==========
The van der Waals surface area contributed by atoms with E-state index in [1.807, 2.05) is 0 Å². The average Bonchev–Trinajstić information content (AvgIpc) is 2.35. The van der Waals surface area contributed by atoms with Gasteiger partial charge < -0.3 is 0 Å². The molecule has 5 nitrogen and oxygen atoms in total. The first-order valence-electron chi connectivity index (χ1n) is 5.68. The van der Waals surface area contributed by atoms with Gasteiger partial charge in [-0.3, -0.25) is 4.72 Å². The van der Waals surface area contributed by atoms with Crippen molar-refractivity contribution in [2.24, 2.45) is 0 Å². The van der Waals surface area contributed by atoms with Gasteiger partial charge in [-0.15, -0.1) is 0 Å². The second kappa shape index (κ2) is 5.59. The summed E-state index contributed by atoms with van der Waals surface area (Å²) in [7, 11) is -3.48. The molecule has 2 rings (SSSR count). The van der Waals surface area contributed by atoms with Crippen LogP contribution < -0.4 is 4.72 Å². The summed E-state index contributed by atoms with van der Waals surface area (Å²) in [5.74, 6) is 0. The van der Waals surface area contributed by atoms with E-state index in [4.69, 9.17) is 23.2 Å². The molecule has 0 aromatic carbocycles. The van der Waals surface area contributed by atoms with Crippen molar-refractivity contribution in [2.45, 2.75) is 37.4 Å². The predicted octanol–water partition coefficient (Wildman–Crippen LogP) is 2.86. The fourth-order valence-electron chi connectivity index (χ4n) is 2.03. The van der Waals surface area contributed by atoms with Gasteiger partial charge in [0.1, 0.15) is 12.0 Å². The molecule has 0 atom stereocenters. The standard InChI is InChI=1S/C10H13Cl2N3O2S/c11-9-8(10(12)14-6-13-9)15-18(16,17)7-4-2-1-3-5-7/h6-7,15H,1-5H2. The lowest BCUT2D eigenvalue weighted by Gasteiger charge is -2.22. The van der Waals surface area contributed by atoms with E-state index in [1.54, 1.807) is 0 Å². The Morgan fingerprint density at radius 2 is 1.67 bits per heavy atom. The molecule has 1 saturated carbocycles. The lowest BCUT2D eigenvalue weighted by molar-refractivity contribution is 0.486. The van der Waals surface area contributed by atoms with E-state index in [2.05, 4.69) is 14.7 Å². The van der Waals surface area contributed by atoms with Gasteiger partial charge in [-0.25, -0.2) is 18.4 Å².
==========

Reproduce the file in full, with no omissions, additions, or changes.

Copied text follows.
The van der Waals surface area contributed by atoms with E-state index in [1.807, 2.05) is 0 Å². The average Bonchev–Trinajstić information content (AvgIpc) is 2.35. The van der Waals surface area contributed by atoms with Gasteiger partial charge < -0.3 is 0 Å². The molecule has 5 nitrogen and oxygen atoms in total. The first-order valence-electron chi connectivity index (χ1n) is 5.68. The van der Waals surface area contributed by atoms with Gasteiger partial charge in [-0.3, -0.25) is 4.72 Å². The van der Waals surface area contributed by atoms with Crippen molar-refractivity contribution in [2.24, 2.45) is 0 Å². The van der Waals surface area contributed by atoms with Gasteiger partial charge in [-0.15, -0.1) is 0 Å². The second kappa shape index (κ2) is 5.59. The summed E-state index contributed by atoms with van der Waals surface area (Å²) in [7, 11) is -3.48. The molecule has 2 rings (SSSR count). The van der Waals surface area contributed by atoms with Crippen LogP contribution < -0.4 is 4.72 Å². The summed E-state index contributed by atoms with van der Waals surface area (Å²) in [5.74, 6) is 0. The van der Waals surface area contributed by atoms with E-state index in [4.69, 9.17) is 23.2 Å². The molecule has 0 aromatic carbocycles. The van der Waals surface area contributed by atoms with Crippen molar-refractivity contribution in [2.45, 2.75) is 37.4 Å². The predicted octanol–water partition coefficient (Wildman–Crippen LogP) is 2.86. The fourth-order valence-electron chi connectivity index (χ4n) is 2.03. The van der Waals surface area contributed by atoms with Gasteiger partial charge in [0.1, 0.15) is 12.0 Å². The molecule has 0 atom stereocenters. The standard InChI is InChI=1S/C10H13Cl2N3O2S/c11-9-8(10(12)14-6-13-9)15-18(16,17)7-4-2-1-3-5-7/h6-7,15H,1-5H2. The lowest BCUT2D eigenvalue weighted by Gasteiger charge is -2.22. The van der Waals surface area contributed by atoms with E-state index in [1.54, 1.807) is 0 Å². The Morgan fingerprint density at radius 2 is 1.67 bits per heavy atom. The molecule has 1 saturated carbocycles. The lowest BCUT2D eigenvalue weighted by molar-refractivity contribution is 0.486. The van der Waals surface area contributed by atoms with E-state index in [2.05, 4.69) is 14.7 Å². The van der Waals surface area contributed by atoms with Gasteiger partial charge in [-0.25, -0.2) is 18.4 Å².